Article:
Video | Agriculture | Confidence | Economy | Energy | Employment | Finance | Media | Property | RBNZ | Science | SOEs | Tax | Technology | Telecoms | Tourism | Transport | Search


Goodman Fielder won't see full year profit gains

Goodman Fielder won't see full year profit gains, hurt by dairy prices, grocery wars

By Suze Metherell

Feb. 12 (BusinessDesk) – Goodman Fielder, Australasia’s largest food company, says the rebound predicted for the second half won't be enough to lift full-year earnings as it grapples with soaring milk prices and rivalry in baking goods. The shares dropped 7.4 percent.

Normalised earnings before interest and tax in 2014 will be "broadly in line" with the previous year's A$185.6 million, assuming no change in market conditions, the Sydney based company said in a statement. First half EBIT on that basis fell 8 percent to A$77.2 million, suggesting a second half result of about A$108 million.

"The impact of yet another increase in the farmgate milk price in the first quarter, continuing high A$ wheat prices and a challenging trading environment means that the level of earnings improvement we previously expected this financial year has been delayed," said chief executive Chris Delaney.

Farmgate milk prices soared more than 40 percent in Goodman Fielder's first half, almost halving the profit margin at its dairy unit to 4.6 percent and slashing EBIT by 39 percent, even as sales rose. The company couldn't pass on the cost increase because of "continued aggressive competitor pricing".

The maker of household brands including Vogel's bread, Meadowfresh milk and yoghurt, and Meadowlea butter and margarine has been cost cutting, restructuring and divesting over the past three years, to focus on its core brands and reduce debt.

It posted a net loss of A$64.8 million in the first half, from a year-earlier profit, after taking one-time charges on asset sales and for restructuring. Revenue from continuing operations rose
4.8 percent to A$1.1 billion.

On the ASX, its shares dropped 5 cents to 62.7 Australian cents, and are down 3.6 percent in the past 12 months, against the Australian benchmark index's gain of about 6 percent in the same period. The stock is rated an average ‘hold’ based on the consensus of 11 analysts compiled by Reuters, with an average price target of 75 cents.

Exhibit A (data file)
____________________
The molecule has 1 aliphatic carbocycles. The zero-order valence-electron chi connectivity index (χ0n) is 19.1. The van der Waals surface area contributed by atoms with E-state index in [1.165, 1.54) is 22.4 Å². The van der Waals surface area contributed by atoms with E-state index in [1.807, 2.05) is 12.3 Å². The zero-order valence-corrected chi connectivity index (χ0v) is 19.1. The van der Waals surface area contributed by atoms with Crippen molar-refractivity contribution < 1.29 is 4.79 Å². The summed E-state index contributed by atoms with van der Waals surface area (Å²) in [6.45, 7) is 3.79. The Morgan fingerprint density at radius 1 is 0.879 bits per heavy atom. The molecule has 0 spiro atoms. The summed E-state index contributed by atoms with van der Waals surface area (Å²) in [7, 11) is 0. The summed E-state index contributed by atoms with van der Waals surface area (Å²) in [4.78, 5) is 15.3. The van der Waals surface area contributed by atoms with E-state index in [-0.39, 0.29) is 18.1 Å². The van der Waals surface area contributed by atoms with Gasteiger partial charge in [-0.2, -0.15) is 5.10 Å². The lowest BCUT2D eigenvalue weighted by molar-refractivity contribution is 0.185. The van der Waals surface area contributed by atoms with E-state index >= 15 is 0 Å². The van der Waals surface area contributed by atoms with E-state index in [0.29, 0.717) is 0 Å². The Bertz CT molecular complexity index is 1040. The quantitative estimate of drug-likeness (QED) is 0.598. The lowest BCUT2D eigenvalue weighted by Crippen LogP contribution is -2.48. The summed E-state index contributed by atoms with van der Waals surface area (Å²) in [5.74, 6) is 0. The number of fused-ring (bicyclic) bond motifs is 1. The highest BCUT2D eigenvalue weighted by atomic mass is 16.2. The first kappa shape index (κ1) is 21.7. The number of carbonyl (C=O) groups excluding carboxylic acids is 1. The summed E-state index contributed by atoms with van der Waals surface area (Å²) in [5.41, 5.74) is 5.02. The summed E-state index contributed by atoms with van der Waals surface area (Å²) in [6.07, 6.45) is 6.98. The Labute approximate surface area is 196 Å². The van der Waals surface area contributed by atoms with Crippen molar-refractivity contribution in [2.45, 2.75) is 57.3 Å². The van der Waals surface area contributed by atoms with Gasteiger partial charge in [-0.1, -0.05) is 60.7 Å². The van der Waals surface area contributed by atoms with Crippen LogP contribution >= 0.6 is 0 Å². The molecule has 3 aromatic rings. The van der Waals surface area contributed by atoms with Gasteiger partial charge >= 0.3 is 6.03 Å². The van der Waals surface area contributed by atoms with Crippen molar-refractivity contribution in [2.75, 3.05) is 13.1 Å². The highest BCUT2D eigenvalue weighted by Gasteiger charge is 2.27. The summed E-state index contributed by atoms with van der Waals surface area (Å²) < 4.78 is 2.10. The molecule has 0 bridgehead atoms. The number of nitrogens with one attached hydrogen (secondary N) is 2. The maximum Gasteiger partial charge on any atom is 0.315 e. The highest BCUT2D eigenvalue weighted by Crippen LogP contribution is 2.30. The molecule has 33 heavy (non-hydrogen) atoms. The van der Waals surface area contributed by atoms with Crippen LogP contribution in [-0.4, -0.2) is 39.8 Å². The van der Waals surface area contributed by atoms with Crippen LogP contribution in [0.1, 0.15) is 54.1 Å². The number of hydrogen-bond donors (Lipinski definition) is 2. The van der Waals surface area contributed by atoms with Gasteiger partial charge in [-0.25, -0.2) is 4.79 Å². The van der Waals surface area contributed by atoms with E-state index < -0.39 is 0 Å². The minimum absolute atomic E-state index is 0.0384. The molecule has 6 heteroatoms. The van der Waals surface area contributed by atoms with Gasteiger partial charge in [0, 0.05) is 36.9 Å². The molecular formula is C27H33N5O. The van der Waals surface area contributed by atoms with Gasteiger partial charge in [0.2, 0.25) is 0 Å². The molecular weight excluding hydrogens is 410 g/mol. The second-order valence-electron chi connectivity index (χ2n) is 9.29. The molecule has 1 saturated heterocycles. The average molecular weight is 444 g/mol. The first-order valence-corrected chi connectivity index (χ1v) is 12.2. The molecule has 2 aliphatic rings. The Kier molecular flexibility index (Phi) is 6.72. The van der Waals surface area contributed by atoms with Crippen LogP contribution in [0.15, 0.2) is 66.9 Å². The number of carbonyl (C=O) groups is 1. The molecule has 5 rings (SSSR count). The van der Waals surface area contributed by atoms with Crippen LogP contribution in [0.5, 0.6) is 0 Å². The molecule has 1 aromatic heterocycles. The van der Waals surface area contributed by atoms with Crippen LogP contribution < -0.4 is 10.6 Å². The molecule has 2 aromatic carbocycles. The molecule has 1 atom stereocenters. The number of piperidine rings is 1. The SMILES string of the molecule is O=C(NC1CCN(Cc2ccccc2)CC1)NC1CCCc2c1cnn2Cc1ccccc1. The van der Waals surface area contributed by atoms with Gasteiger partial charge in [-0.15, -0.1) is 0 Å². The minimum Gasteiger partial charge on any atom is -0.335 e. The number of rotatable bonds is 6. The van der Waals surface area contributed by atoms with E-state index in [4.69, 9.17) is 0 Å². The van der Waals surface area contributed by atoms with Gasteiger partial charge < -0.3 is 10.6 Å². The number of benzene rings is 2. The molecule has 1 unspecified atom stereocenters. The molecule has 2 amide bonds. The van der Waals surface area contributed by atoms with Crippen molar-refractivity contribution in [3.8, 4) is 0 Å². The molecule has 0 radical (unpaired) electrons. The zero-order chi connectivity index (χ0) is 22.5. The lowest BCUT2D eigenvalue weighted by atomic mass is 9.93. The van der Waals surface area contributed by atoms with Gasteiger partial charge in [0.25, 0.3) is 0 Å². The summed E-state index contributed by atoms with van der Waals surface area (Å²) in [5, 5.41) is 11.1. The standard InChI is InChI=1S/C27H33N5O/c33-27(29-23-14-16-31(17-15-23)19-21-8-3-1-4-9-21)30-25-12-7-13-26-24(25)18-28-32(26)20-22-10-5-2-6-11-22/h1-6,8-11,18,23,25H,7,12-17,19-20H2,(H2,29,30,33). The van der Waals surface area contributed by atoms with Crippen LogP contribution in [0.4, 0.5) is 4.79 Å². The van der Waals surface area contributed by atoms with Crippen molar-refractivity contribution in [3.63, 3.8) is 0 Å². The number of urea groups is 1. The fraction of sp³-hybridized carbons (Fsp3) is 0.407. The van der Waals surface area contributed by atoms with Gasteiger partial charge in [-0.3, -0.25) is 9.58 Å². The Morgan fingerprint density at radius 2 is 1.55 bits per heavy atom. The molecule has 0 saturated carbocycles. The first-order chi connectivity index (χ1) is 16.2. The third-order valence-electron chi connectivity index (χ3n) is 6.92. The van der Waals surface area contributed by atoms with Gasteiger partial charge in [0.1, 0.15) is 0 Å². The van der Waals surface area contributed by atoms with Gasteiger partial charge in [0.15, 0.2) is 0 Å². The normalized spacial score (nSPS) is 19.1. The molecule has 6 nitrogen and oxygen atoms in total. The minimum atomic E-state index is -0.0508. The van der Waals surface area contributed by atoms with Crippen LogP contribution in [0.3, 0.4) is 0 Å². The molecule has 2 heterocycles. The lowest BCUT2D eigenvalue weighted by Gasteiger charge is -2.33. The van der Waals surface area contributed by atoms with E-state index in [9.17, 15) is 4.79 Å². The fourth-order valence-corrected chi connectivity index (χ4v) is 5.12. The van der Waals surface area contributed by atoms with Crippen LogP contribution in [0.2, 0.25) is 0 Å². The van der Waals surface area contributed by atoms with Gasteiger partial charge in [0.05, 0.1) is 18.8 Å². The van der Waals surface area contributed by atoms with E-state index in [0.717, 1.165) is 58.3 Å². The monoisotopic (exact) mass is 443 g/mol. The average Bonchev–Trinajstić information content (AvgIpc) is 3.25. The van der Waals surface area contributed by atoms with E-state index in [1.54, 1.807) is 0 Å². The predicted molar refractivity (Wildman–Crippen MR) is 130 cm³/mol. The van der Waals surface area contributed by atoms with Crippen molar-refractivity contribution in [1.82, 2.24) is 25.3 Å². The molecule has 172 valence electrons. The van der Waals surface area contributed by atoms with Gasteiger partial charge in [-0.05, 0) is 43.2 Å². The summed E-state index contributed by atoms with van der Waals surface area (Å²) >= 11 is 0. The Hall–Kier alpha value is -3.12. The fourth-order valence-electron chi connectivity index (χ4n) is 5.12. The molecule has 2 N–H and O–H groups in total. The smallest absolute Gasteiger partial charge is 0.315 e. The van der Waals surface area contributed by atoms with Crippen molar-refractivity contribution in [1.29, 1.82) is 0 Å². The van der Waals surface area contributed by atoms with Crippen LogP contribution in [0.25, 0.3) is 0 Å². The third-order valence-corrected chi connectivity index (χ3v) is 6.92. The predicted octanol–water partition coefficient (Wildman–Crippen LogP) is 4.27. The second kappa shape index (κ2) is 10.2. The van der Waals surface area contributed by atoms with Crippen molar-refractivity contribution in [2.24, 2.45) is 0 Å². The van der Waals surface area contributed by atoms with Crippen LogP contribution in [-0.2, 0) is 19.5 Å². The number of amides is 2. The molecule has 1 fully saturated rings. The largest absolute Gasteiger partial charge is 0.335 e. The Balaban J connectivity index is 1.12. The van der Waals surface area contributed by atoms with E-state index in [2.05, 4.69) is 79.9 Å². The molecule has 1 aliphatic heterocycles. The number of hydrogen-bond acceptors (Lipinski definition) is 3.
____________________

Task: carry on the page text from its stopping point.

“The outlook remains really challenging. Sure the management says it was within expectation, but it was below the market expectations,” Brian Han, senior research analyst at Fat Prophets in Sydney, told BusinessDesk. “The cost side remains high with commodity prices, but it’s also the revenue side - they have no pricing power.”

“In order to get to that guidance they’re going to have a really big second half, and just how realistic is that?” he said. “That’s the market’s reaction.”

Gains were made in the baking unit as EBIT rose 22 percent to A$19.9 million, and its baking margin widened by nearly a fifth to 4.3 percent. In Australia its premium Helga's brand increased market share by 5 percent, while locally Freya's share increased by 4 percent. The company said high wheat prices and ongoing price competition within the supermarkets continued to be challenging.

EBIT at its grocery unit, which includes spreads, mayonnaises and dressings, fell 8 percent to A$27.7 million, as its margin contracted to 11 percent from 11.5 percent. Revenue fell 4 percent to A$251.5, as spreads faced competition from new supermarket brand products and ongoing discounting from dairy competitors.

The company's biggest earner was its Asia-Pacific unit, which includes a Fijian poultry business and other food staples. EBIT was A$31.million, down 3 percent on the previous year, as its EBIT margin shrank to 17.2 percent from 19 percent, in part impacted by higher costs in its Fiji operations.


© Scoop Media

Business Headlines | Sci-Tech Headlines


Banks: Westpac Keeps Core Government Transactions Contract

The local arm of Westpac Banking Corp has kept its contract with the New Zealand government to provide core transactions, but will have to share peripheral services with its rivals. More>>


Science Investment Plan: Universities Welcome Statement

Universities New Zealand has welcomed the National Statement of Science Investment released by the Government today... this is a critical document as it sets out the Government’s ten-year strategic direction that will guide future investment in New Zealand’s science system. More>>


Scouring: Cavalier Merger Would Extract 'Monopoly Rents' - Godfrey Hirst

A merger of Cavalier Wool Holdings and New Zealand Wool Services International's two wool scouring operations would create a monopoly, says carpet maker Godfrey Hirst. The Commerce Commission on Friday released its second draft determination on the merger, maintaining its view that the public benefits would outweigh the loss of competition. More>>


Scoop Review Of Books: She Means Business

As Foreman says in her conclusion, this is a business book. It opens with a brief biographical section followed by a collection of interesting tips for entrepreneurs... More>>


Hourly Wage Gap Grows: Gender Pay Gap Still Fixed At Fourteen Percent

“The totally unchanged pay gap is a slap in the face for women, families and the economy,” says Coalition spokesperson, Angela McLeod. Even worse, Māori and Pacific women face an outrageous pay gap of 28% and 33% when compared with the pay packets of Pākehā men. More>>


Housing: English On Housing Affordability And The Economy

"Long lead times in the planning process tend to drive prices higher in the upswing of the housing cycle. And those lead times increase the risk that eight years later, when additional supply arrives, the demand shock that spurred the additional supply has reversed. The resulting excess supply could produce a price crash..." More>>


Get More From Scoop

Search Scoop  
Powered by Vodafone
NZ independent news